California Consumer Privacy Act (CCPA)
Does the California Consumer Privacy Act Apply to Your Business?
- Does your business have more than $25 million in revenue?
- Do you buy or sell the personal information of 50,000 or more consumers?
- Do you derive 50% or more of your annual revenue from selling consumers’ personal information?
If you answered yes to any of these questions and you do business in the State of California, the California Consumer Privacy Act (CCPA) applies to you. This Act approved by the California State Governor on June 28, 2018, and goes into effect on January 1, 2020. It requires businesses that collect the personal information of consumers to rework privacy and data security policies and procedures across business lines and throughout the data life cycle.
California Consumer Privacy Act of 2018
In June 2018, the California State Legislature passed the California Consumer Privacy Act of 2018 (CCPA), a comprehensive consumer privacy law that marks a monumental shift in U.S. data privacy regulation. With the effective deadline just months away on January 1, 2020, businesses are scrambling to understand and meet the law’s extensive requirements. The CCPA, which ranks as the strictest privacy law in the nation, applies to most companies, even those outside of California, that do business in California and possess data on California residents. With many other states following California’s lead and introducing similar privacy bills, now is the time to prepare your business for the CCPA.
Is Your Data Regulated by the CCPA?
A major change that the new law brings to the U.S. privacy regime is its expansive definition of “Personal Information.” This new definition includes information that was never before considered to be “personal” under any U.S. law. Under the CCPA, any information that is capable of being associated with, or could be reasonably linked to, a person or household is considered Personal Information regulated by the law. This means that, for example, an IP address of a California resident qualifies as Personal Information under the CCPA. Businesses must re-evaluate the data they collect and receive that could possibly include information relating to California residents, from email lists to website server logs.
High Impact Regulatory Compliance Assessment
Impact Group has developed a phased methodology to assess your current compliance with the current law, conduct a gap analysis versus the Law’s requirements, and develop a prioritized plan that will document the steps you must take to become compliant with the Law. And, because we are a full-service IT consulting firm, we can assist in addressing the deficiencies in your current systems. We can also assess compliance with other privacy laws, such as the California Shine the Light Law or the EU’s GDPR.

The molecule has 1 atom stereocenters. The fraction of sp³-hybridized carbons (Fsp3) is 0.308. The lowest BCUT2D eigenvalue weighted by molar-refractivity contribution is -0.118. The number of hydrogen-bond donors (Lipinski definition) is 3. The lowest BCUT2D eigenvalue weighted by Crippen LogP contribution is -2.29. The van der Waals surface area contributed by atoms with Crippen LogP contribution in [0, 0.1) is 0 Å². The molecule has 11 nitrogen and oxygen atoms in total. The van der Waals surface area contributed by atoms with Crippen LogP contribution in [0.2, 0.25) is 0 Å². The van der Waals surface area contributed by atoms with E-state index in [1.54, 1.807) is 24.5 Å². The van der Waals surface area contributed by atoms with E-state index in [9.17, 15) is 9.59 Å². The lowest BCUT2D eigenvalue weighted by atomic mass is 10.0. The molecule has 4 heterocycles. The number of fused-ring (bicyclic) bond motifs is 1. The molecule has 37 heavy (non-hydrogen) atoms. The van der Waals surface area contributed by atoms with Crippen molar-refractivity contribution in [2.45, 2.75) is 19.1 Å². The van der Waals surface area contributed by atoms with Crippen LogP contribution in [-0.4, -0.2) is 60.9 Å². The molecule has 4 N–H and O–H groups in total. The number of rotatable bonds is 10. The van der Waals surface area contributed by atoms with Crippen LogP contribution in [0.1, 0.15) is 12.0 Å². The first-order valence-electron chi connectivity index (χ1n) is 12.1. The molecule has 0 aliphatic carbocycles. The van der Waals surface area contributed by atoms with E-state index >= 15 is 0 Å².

Impact Group works in cooperation with Nadeem Schwen, a data privacy & cybersecurity attorney, and a partner at Winthrop & Weinstine with a technical background in computer engineering. Nadeem also serves as co-chair of the Minneapolis/St. Paul chapter of the International Association of Privacy Professionals, and is a regular speaker and author on data privacy and security topics.
CLICK HERE for more information about the CCPA’s applicability, its key provisions, and the risk of fines and lawsuits.
Proven High Impact Regulatory Compliance Methodology
For businesses that need to be compliant with the upcoming CCPA regulation, we offer the following approach, which includes a gap assessment of the current data, systems, processes, and policies relative to the CCPA requirements and the development of a prioritized plan to remediate those gaps. This project includes the assessment of all client operations and websites.
Impact Group utilizes a proven, fact-based regulatory compliance methodology that is tailored to the unique needs of each client and the scope of the regulation. Below is a summary description of our proposed four-phased approach:
Preparation — Work with the Project Sponsor and key stakeholders to confirm the project objectives, scope and project team roles/responsibilities
Compliance Gap Assessment — Assess the current state of technology, information security, and governance relative to the scope of the CCPA
Prioritized Compliance Plan — Develop a prioritized implementation plan to close compliance gaps and control weaknesses
Implement Gap Remediation — Develop processes, policies, procedures and other artifacts necessary to demonstrate compliance
Concerned About Compliance?
With the compliance deadline approaching quickly, now is the time to determine your plan of action. Although there is still some uncertainty and pending amendments to the law, there are concrete steps that businesses can take today to drastically reduce the risk of fines, costly litigation, and other financial & PR nightmares. If you have any questions about the CCPA or its applicability to your business, contact us at using the form below.